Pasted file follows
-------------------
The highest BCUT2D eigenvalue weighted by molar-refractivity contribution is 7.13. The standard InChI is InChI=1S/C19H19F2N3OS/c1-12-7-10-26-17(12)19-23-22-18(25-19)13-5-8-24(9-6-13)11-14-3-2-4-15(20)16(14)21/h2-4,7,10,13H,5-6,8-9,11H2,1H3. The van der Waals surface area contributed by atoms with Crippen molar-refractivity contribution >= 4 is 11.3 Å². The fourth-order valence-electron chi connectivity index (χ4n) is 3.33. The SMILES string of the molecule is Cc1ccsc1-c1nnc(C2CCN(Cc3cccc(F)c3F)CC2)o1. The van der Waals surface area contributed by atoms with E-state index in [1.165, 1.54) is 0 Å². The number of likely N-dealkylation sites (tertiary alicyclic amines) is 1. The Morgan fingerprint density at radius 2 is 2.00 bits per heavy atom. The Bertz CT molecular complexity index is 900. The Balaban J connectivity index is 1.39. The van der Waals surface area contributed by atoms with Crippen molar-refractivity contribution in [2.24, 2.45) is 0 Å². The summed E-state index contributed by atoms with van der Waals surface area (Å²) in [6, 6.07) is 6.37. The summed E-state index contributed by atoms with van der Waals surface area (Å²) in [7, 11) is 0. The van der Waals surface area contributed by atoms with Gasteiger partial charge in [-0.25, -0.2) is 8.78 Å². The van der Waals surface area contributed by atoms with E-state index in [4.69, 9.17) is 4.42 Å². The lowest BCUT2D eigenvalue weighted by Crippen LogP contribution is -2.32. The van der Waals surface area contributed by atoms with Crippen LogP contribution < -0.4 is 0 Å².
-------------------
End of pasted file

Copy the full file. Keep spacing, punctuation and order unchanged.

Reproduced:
The highest BCUT2D eigenvalue weighted by molar-refractivity contribution is 7.13. The standard InChI is InChI=1S/C19H19F2N3OS/c1-12-7-10-26-17(12)19-23-22-18(25-19)13-5-8-24(9-6-13)11-14-3-2-4-15(20)16(14)21/h2-4,7,10,13H,5-6,8-9,11H2,1H3. The van der Waals surface area contributed by atoms with Crippen molar-refractivity contribution >= 4 is 11.3 Å². The fourth-order valence-electron chi connectivity index (χ4n) is 3.33. The SMILES string of the molecule is Cc1ccsc1-c1nnc(C2CCN(Cc3cccc(F)c3F)CC2)o1. The van der Waals surface area contributed by atoms with E-state index in [1.165, 1.54) is 0 Å². The number of likely N-dealkylation sites (tertiary alicyclic amines) is 1. The Morgan fingerprint density at radius 2 is 2.00 bits per heavy atom. The Bertz CT molecular complexity index is 900. The Balaban J connectivity index is 1.39. The van der Waals surface area contributed by atoms with Crippen molar-refractivity contribution in [2.24, 2.45) is 0 Å². The summed E-state index contributed by atoms with van der Waals surface area (Å²) in [6, 6.07) is 6.37. The summed E-state index contributed by atoms with van der Waals surface area (Å²) in [7, 11) is 0. The van der Waals surface area contributed by atoms with Gasteiger partial charge in [-0.25, -0.2) is 8.78 Å². The van der Waals surface area contributed by atoms with E-state index in [4.69, 9.17) is 4.42 Å². The lowest BCUT2D eigenvalue weighted by Crippen LogP contribution is -2.32. The van der Waals surface area contributed by atoms with Crippen LogP contribution < -0.4 is 0 Å².